An Examination of Black Women Leaders' Educational and Professional Experiences on the Path Towards the Superintendency

dc.contributor.advisorWaite, Duncan
dc.contributor.authorEdwards, Dessynie D.
dc.contributor.committeeMemberNelson-Baray, Sarah
dc.contributor.committeeMemberAidman, Barry
dc.contributor.committeeMemberBoone, Michael
dc.date.accessioned2016-06-28T19:15:56Z
dc.date.available2016-06-28T19:15:56Z
dc.date.issued2016-05
dc.description.abstractWhile many studies have considered the preparation, recruitment, ascension, mentoring and retention of Black women in the superintendency, this qualitative dissertation examined the educational and professional experiences of a former, as well as practicing and aspiring superintendents. This research employed a bricolage of methods, inclusive of qualitative interviewing, ethnomethodology and autoethnography. Participants in the study included five Black women: one former superintendent, one current superintendent and three aspiring superintendents, including myself. The five participants in the study detailed their perspectives of how their race and gender, and in some cases, how the intersection of their racial and gendered identities informed their educational and professional experiences while in the position and on the pathway to the public school superintendency. The following themes were derived from the study: (a) Perceptions of identity and identities: motivators and inhibitors; (b) Non-traditional and non-linear educational and career pathways; and (c) Experience of difference: diversity, struggle and activism. With the racial and gender demographics in education and educational leadership being disproportionate to the number of Black women superintendents, issues of equity in opportunities, career preparation, and advancement and leadership practice are of interest and importance to practitioners, policy makers, and researchers. This study examined how Black women leaders’ race and gender informed their educational and professional experiences on the superintendency career pathway, so that the superintendency within a leadership context has additional perspectives, distinct from the past perspectives of White males, who have occupied the position of public school superintendent.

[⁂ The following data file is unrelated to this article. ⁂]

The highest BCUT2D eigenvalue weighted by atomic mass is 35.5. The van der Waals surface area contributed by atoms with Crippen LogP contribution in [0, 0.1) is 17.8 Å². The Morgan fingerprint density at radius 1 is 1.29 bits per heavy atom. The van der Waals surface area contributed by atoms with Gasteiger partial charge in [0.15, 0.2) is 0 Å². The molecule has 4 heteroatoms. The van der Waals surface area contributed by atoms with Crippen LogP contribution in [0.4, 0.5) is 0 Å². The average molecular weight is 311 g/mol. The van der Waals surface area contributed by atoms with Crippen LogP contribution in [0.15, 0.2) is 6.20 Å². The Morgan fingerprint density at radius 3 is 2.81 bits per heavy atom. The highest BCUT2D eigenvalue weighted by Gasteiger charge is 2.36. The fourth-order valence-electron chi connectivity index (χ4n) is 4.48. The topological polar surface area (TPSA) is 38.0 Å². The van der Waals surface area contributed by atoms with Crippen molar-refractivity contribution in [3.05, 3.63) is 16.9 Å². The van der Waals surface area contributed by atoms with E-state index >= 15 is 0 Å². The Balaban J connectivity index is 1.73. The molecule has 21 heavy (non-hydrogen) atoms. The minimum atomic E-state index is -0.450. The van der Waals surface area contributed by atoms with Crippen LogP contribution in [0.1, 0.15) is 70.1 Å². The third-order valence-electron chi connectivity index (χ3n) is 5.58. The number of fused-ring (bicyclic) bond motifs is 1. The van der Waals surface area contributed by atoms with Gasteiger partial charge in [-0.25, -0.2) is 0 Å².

dc.description.departmentCounseling, Leadership, Adult Education, and School Psychology
dc.formatText
dc.format.extent246 pages
dc.format.medium1 file (.pdf)
dc.identifier.citationEdwards, D. D. (2016). <i>An examination of black women leaders' educational and professional experiences on the path towards the superintendency</i> (Unpublished dissertation). Texas State University, San Marcos, Texas.
dc.identifier.urihttps://hdl.handle.net/10877/6094
dc.language.isoen
dc.subjectSuperintendency
dc.subjectBlack women leaders
dc.subject.lcshWomen school superintendentsen_US
dc.subject.lcshAfrican American school superintendentsen_US
dc.titleAn Examination of Black Women Leaders' Educational and Professional Experiences on the Path Towards the Superintendency
dc.typeDissertation
thesis.degree.departmentCounseling, Leadership, Adult Education and School Psychologyen_US
thesis.degree.disciplineSchool Improvement
thesis.degree.grantorTexas State Universityen_US
thesis.degree.levelDoctoral
thesis.degree.nameDoctor of Philosophyen_US

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